The other day I attended a tasting of Rhône wines put on by Inter Rhône at Hambar (Old Montreal’s latest new hot spot). While unfortunately other work obligations kept me from tasting all the wines on offer, of what I did taste, the wines of one producer, Michel Gassier, particularly interested me.
I was immediately intrigued when I tasted Michel Gassier’s 2010 Syrah from Cosières de Nîmes. Among other things, I found it had an interesting floral quality. He explained that for the 2010 vintage, they macerated 25% of the wine with the stems, to add a fresh, vegetal note. It’s a delicate process – you have to be very careful to make sure the stems stay intact and don’t break, because they can otherwise add off flavours. Gassier said that he didn’t want to use the stems for any more than 25% of the wine, to keep it “user friendly,” and described this wine as the antithesis of Australian Shiraz. The result is smoky, mineral, and perfumed on the nose, and very fresh, fruity, and slightly floral on the palate, with a nice silky texture. The 2010 is a departure from the 2009 vintage, it being the first time they tried using stems. So while you may still find some 2009 at the SAQ, I recommend waiting a month or two for the 2010 to arrive on the shelves. At $16.20, it will be a bargain.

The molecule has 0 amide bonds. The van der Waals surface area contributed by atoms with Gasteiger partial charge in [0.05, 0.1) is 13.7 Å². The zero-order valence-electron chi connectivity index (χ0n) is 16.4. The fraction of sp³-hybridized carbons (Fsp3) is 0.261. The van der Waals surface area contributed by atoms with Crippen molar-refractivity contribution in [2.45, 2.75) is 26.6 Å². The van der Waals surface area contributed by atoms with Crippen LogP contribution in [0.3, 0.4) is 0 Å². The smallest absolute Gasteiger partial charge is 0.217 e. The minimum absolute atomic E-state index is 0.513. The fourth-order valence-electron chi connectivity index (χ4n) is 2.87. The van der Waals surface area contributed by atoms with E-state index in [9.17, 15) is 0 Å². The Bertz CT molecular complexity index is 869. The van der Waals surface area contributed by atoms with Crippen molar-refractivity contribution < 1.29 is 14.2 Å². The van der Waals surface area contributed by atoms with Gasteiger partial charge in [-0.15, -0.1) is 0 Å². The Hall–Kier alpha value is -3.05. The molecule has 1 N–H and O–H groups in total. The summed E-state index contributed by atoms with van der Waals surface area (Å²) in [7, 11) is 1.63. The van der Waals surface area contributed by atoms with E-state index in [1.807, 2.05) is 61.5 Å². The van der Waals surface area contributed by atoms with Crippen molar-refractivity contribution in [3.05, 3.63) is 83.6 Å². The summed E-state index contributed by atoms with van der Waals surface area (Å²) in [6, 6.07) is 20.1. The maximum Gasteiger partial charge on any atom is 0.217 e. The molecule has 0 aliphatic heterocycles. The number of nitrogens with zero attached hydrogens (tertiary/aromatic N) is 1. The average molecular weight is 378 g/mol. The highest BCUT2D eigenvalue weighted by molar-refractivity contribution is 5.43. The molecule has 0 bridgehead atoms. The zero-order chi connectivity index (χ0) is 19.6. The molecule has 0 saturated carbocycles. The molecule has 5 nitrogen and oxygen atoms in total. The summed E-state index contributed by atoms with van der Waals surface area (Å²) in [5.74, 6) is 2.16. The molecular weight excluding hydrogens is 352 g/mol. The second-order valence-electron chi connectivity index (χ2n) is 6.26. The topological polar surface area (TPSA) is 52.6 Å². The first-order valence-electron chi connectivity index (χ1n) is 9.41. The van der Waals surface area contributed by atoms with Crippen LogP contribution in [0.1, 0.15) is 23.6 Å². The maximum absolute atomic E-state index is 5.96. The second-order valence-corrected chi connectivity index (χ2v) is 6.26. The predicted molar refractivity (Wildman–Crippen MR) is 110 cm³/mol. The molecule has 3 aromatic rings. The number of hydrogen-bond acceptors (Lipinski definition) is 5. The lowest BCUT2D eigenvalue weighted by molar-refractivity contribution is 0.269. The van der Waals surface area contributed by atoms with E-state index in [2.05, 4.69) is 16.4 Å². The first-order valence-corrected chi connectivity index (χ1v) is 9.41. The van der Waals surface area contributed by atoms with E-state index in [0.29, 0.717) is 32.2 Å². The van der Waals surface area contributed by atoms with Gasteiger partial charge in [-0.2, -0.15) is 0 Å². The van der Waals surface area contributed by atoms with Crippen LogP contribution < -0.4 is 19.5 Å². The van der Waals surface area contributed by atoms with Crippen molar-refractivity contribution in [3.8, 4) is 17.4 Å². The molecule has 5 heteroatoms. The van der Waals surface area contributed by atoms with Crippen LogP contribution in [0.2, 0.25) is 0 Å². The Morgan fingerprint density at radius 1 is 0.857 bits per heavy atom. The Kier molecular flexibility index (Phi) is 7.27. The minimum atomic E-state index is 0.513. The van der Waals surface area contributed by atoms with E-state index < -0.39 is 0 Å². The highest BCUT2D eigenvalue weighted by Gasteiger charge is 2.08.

Château de Nages is in Costières de Nîmes, the southernmost AOC of the Rhône (though it actually used to be considered part of the Languedoc region). Michel Gassier is a fourth-generation winemaker from the area, with 70 hectares of vineyard that are farmed organically. He aims for minimal intervention, using low levels of SO2 and increasingly moving toward using only indigenous yeasts with his red wine. (He explained that he feels reds are more tolerant of native yeasts, and finds it too risky to use native years for his white or rosé wines.)
Château de Nages also makes a fresh and pleasant rosé that’s widely available at the SAQ ($15.20). I also tried the Château de Nages Cuvée JT 2009 ($20.85), which had a lovely green pepper and confit fruit nose. On the palate, it was more concentrated, rich, and structured than the Syrah, and needs at least 3-4 years in the bottle to reach its peak. Despite the concentration, it had a soft texture I really liked. But I would stick this one in the cellar and start with the Syrah.
All in all, some solid good value wines, not to mention a passionate winemaker who was a pleasure to speak with. I look forward to trying more of his wine in the future.